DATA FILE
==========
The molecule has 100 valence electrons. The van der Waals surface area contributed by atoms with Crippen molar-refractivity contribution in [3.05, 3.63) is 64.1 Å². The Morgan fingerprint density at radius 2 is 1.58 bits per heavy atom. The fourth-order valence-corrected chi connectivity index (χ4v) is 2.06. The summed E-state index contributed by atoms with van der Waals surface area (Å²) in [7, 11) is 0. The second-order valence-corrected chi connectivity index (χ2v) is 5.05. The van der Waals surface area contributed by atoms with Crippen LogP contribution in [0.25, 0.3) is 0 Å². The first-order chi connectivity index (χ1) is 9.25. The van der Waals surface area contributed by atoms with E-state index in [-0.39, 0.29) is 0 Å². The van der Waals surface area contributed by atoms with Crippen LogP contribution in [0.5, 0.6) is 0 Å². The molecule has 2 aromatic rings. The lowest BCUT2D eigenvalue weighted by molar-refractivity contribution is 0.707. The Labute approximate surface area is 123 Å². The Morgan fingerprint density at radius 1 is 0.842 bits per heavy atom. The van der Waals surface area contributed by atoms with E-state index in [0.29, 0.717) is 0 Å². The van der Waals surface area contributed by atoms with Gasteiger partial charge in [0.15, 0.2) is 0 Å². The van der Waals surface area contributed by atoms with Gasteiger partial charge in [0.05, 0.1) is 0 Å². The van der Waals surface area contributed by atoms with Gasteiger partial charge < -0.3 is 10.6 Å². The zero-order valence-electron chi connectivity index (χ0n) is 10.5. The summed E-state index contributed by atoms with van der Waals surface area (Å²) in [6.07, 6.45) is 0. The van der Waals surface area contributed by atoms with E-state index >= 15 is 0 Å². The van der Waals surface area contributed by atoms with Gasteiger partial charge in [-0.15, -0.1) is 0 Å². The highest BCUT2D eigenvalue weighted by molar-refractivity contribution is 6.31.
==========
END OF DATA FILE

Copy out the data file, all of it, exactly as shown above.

The molecule has 100 valence electrons. The van der Waals surface area contributed by atoms with Crippen molar-refractivity contribution in [3.05, 3.63) is 64.1 Å². The Morgan fingerprint density at radius 2 is 1.58 bits per heavy atom. The fourth-order valence-corrected chi connectivity index (χ4v) is 2.06. The summed E-state index contributed by atoms with van der Waals surface area (Å²) in [7, 11) is 0. The second-order valence-corrected chi connectivity index (χ2v) is 5.05. The van der Waals surface area contributed by atoms with Crippen LogP contribution in [0.25, 0.3) is 0 Å². The first-order chi connectivity index (χ1) is 9.25. The van der Waals surface area contributed by atoms with E-state index in [-0.39, 0.29) is 0 Å². The van der Waals surface area contributed by atoms with Crippen LogP contribution in [0.5, 0.6) is 0 Å². The molecule has 2 aromatic rings. The lowest BCUT2D eigenvalue weighted by molar-refractivity contribution is 0.707. The Labute approximate surface area is 123 Å². The Morgan fingerprint density at radius 1 is 0.842 bits per heavy atom. The van der Waals surface area contributed by atoms with E-state index in [0.29, 0.717) is 0 Å². The van der Waals surface area contributed by atoms with Gasteiger partial charge in [0.15, 0.2) is 0 Å². The van der Waals surface area contributed by atoms with Gasteiger partial charge in [0.05, 0.1) is 0 Å². The van der Waals surface area contributed by atoms with Gasteiger partial charge < -0.3 is 10.6 Å². The zero-order valence-electron chi connectivity index (χ0n) is 10.5. The summed E-state index contributed by atoms with van der Waals surface area (Å²) in [6.07, 6.45) is 0. The van der Waals surface area contributed by atoms with E-state index >= 15 is 0 Å². The van der Waals surface area contributed by atoms with Gasteiger partial charge in [-0.15, -0.1) is 0 Å². The highest BCUT2D eigenvalue weighted by molar-refractivity contribution is 6.31.